Into the Real Clouds

Cessna-cockpitAs a technology advisor to professional firms and small businesses, I spend a lot of time talking about “the Cloud”, preaching that we are entering The Third Age of personal computing. Today I ventured into the clouds for real, cashing in on a long-delayed charity auction purchase.

To the left here is the instrument panel for the Cessna 172, into which I squeezed my body for a 30 minute flight up the Delaware River from Northeast Philadelphia to Trenton and bacriver-commercek.

The Delaware is an interesting mix of commercial and recreational activity, with a pretty clear demarcation point just north of Bristol. Beyond that the river narrows, personal docks appear beside small riverside houses, and the industrial quality of the far Northeast part of Philadelphia gives way to the “woodsy” feel of Bucks County.

Further up-river it is evident that vehicular traffic rules the area, with three large multi-lane bridges connecting Pennsylvania and New Jersey. Route 95, the Pennsylvania Turnpike, and then Route 202 all span the river north of Bristol.


Continuing north we fly over scenic New Hope and its sister city on the east side, Lambertville, again connected by bridge, this one with a considerably  smaller footprint. From 1,500 feet New Hope feels positively bucolic.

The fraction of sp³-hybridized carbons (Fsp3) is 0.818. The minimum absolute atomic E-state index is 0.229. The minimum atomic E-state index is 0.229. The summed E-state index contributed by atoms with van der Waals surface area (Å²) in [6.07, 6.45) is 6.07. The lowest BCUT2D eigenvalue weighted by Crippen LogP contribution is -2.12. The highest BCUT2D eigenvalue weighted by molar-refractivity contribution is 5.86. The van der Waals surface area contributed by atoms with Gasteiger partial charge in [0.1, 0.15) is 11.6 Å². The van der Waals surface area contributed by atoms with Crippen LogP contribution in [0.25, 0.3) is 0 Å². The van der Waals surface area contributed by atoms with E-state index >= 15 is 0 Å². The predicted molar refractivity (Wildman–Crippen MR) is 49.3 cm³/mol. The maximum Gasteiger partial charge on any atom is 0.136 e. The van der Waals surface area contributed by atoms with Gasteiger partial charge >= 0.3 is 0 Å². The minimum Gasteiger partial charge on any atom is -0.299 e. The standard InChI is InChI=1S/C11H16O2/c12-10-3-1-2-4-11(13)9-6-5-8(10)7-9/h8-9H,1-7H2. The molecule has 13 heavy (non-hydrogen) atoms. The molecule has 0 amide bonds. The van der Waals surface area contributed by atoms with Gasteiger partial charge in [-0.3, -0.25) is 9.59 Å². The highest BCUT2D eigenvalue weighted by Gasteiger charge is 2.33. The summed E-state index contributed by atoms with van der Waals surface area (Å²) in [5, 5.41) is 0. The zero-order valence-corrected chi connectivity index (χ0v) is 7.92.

At Trenton we make our 180 degree turn, moving inland over the once spacious and lush farmland of upper Bucks County. From the air it is pretty obvious that the primary crop on this farmland today is McMansions.


Crossing over Route 132 back toward Philadelphia we can see the Center City skyline looming in the far distance, the Comcast and Liberty towers poking their heads well above the surrounding terrain.

And then we are on final approach, descending over a mix of residential and commercial properties to find the runway from which we departed just a short while ago.


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